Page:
Aiden: Mommy, when I grow up, can I still live with you?
Me: You can live with me until you finish college. Then, you have to find your own place to live.
Aiden: Until I finish Columbia?He's already speaking it into existence. That's my boy!
You see, I've been talking to Aiden about going to college since he was an infant. He's been talking back to me about it since he was a toddler. We've visited Columbia's campus several times and he is very much aware that that's where I went to college. Obviously he doesn't know the specifics about getting into college, but he does know that you need to work really, really hard in school in order to get to college. And that's any college, not just Columbia.
"Mommy, I wish we had a million dollars so we could give it to old, old men. Because they don’t have any homes or food or clothes."
This is a random thought that Aiden shared with me one morning during our commute to his school. To him, “old, old men” refers to the homeless men that we see on the subway and streets of NYC.
I've been talking to Aiden about our charge to help others in need since he was an infant. He's been talking back to me about it since he was a toddler. We talk about the fact that life is not just about him, that he's a part of a larger community, with a larger mission, and a larger purpose -- to be a blessing to others. Sometimes I'm not sure if our talks are actually meaningful to him.
Sometimes I even get discouraged.
But then. Then he shows an interest in helping homeless men. Then he asks to donate a few of his toys to the day care center that is down the block from my job. Then he trades his favorite ninja turtle toy with a friend from school in order to get a toy that he thought my niece (his cousin) would like. That's when I know that he is indeed learning about the needs of others and he is flourishing into a very sweet and compassionate little boy.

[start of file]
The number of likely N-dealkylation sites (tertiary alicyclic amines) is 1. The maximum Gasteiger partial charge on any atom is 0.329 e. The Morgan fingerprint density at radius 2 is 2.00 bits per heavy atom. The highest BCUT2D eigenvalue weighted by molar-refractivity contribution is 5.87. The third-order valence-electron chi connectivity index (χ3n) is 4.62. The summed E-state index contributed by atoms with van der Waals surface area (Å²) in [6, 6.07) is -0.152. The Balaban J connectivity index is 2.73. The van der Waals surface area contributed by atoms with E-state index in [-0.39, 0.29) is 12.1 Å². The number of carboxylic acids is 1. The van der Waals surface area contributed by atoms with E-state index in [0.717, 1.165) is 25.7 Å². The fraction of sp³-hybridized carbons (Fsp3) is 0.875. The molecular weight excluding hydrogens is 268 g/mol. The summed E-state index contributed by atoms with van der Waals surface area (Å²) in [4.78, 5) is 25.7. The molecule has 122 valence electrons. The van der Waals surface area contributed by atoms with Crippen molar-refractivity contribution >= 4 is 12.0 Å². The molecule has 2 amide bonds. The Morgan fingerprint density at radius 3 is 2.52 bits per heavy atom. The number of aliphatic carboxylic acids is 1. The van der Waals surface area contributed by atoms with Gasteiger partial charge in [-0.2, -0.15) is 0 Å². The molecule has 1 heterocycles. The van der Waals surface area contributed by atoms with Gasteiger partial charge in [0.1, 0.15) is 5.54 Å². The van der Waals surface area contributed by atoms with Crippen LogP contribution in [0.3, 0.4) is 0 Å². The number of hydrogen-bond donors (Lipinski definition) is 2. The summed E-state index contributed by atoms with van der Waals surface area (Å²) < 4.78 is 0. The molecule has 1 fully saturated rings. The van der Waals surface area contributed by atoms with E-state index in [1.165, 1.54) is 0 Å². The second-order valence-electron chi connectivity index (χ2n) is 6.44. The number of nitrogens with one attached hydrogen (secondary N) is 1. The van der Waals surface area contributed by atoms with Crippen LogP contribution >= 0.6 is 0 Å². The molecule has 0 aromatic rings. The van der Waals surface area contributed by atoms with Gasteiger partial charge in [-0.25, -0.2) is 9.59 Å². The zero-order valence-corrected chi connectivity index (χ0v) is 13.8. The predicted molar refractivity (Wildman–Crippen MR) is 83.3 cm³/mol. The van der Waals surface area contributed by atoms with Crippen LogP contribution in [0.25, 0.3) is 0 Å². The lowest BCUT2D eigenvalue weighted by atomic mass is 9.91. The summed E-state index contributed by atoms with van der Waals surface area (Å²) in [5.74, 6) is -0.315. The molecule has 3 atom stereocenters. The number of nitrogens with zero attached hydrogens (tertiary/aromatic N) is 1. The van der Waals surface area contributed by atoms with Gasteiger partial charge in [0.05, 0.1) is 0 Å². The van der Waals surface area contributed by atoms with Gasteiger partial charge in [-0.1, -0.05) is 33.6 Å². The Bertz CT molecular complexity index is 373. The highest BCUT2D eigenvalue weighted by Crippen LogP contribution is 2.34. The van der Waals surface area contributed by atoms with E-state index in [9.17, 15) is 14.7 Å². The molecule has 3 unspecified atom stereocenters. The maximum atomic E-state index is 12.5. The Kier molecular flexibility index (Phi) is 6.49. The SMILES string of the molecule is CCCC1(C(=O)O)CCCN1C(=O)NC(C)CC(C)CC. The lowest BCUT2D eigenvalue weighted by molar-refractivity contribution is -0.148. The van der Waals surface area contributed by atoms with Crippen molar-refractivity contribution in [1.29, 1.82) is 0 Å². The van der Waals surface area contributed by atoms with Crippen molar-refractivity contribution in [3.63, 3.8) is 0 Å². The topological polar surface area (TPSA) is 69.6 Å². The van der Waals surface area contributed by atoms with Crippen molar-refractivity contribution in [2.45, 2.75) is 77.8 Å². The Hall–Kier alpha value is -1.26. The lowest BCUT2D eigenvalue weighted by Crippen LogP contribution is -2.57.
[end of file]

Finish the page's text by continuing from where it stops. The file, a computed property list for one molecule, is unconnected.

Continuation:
When we enter our apartment building, I expect him to greet the doorman. When there are people in the elevator with us, I expect him to greet them too. Before bedtime, I expect him to say his prayers. When he speaks to people, I expect him to look them in the eye. When he meets someone new, I expect him to shake their hands and greet them by saying, "Hello, my name is Aiden."
You see, with every conversation that I Aiden and I have, with every expectation that I reinforce for him, I am planting seeds. Seeds that'll help him grow into the person that he is capable of becoming. Seeds that'll allow him to reach his full potential. Seeds that'll help steer him towards greatness.
And when you speak with your children, that's exactly what you're doing -- planting seeds. With every conversation, with every expectation that you set, and with every lesson you teach... you are planting seeds. So they can be great.
So be encouraged today.
Keep planting. Keep harvesting. Keep helping them flourish. And most of all, keep loving them.